Glass: Glass is made from sand, soda ash (naturally occurring sodium carbonate) and limestone and a bunch of additives. Sand is actually the most mined mineral in the world (largely for concrete), responsible for 85% of mineral extraction. It is also the least regulated, and is destructive and corrupt. Limestone is typically mined from a quarry and has been shown to contaminate water and contribute to noise pollution, and destroy animal habitats. As noted above, it is energy intensive to convert raw materials into glass, but not nearly as intensive as aluminum. However, glass recycling is less efficient than many other forms of recycling, due to the processing required to return glass to a usable, raw state. According to the EPA, recycled glass requires only 30% less energy than virgin glass. Additionally, glass is heavy and fragile, making the transport and storage of glass packaging more energy intensive than aluminum and plastic. Finally, while glass is technically endlessly recyclable, glass recycling in the US is actually fraught with issues and our recycling rate for glass is just about 33%. One positive for glass is that it is more likely than aluminum and plastic to be reused before being recycled or landfilled (though the vast majority of glass bottles are still only used once).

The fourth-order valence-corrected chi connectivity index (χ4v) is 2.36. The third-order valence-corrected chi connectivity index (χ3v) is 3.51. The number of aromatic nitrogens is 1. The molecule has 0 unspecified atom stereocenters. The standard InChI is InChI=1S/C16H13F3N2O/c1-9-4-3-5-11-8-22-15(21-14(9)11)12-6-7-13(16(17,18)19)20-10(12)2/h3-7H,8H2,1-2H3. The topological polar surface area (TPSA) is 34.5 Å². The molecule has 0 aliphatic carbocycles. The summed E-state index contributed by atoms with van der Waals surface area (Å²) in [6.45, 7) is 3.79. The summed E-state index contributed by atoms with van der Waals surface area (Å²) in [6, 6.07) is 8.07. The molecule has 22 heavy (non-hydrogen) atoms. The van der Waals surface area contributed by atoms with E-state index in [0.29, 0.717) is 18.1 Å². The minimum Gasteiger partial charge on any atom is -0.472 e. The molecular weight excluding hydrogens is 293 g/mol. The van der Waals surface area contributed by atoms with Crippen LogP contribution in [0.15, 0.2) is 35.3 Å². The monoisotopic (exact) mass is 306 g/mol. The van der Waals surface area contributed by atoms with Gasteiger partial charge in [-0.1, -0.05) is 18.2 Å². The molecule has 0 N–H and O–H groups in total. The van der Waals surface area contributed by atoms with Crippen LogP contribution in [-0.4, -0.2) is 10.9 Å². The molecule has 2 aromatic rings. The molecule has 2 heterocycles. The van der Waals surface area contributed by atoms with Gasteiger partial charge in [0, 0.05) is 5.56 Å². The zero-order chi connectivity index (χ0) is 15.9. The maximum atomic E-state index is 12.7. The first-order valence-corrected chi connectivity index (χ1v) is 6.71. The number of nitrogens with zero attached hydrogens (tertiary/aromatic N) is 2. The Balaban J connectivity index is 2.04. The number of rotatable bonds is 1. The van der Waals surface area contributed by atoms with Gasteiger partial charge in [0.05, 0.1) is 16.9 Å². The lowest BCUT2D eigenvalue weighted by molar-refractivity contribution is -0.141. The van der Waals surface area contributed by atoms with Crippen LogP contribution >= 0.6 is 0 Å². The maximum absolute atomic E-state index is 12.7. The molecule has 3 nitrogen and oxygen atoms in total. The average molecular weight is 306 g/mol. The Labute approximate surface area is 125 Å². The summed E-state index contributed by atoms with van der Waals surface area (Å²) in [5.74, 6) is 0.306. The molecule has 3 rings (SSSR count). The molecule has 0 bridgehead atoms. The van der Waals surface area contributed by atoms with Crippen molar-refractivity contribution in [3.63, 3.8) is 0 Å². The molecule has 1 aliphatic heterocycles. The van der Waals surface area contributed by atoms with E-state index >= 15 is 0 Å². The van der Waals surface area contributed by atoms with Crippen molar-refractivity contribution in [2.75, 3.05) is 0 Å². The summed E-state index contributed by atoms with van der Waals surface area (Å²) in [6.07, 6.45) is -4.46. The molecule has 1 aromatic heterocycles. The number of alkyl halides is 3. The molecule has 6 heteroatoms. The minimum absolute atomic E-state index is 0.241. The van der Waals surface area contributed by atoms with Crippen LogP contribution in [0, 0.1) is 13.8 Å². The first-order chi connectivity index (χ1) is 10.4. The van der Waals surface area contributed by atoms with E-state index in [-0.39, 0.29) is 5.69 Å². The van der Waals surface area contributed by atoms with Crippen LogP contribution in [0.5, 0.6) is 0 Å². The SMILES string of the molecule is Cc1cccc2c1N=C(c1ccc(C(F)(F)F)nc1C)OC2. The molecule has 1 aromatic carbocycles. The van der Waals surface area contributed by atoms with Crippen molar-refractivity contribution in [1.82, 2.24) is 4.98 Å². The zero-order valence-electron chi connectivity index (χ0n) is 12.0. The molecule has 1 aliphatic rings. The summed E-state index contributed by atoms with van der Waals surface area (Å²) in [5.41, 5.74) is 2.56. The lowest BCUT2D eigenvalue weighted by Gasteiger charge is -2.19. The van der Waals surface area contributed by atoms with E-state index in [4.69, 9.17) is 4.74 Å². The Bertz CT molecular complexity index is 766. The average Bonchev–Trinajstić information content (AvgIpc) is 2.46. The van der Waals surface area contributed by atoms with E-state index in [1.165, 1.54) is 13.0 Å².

Plastic: Traditional plastic is made with oil and natural gas. Bio-based plastics are rising in popularity but they still represent a tiny fraction of the industry, and they are typically grown in ways that heavily rely on fossil fuels. Fossil fuels are converted into smaller pieces, called monomers, and are then chemically bonded together to create long chains, known as polymers. These polymers are the plastic you see in the form of water bottles, food packaging, and much more. The destructive nature of drilling oil and gas is fairly well understood among environmentalists. However, it is more energy efficient to convert fossil fuel into plastic as it is to produce aluminum or glass. Additionally, researchers in Southampton recently found that glass has higher negative contributions to climate change, freshwater and toxicity, ocean acidification and eutrophication than plastic. Additionally, plastics recycling is fairly efficient - recycled plastic requires 65% less energy than virgin plastic. Like aluminum, plastic is also lightweight, making it efficient to transport and store. Where plastic really fails compared to glass or aluminum is at the end of life. The EPA has found that just 9% of plastic in the US is recycled each year (though rigid plastics like PET bottles have a 29% recycling rate - similar to glass). Additionally, currently, plastic can only be recycled a handful of times before reaching the end of its useful life. Because of this, our current recycling processes tends to downcycle plastic into durable goods like composite lumber rather than turning bottles back into bottles.
It is important to remember that no material is "sustainable." This is especially true when debating between plastic, aluminum and glass - three non-renewable, extractive options. So, when choosing between these three, a critical step you can take is to maximize recycled content, maximize reuse, and maximize recycling when reuse is not an option.
Sources and additional reading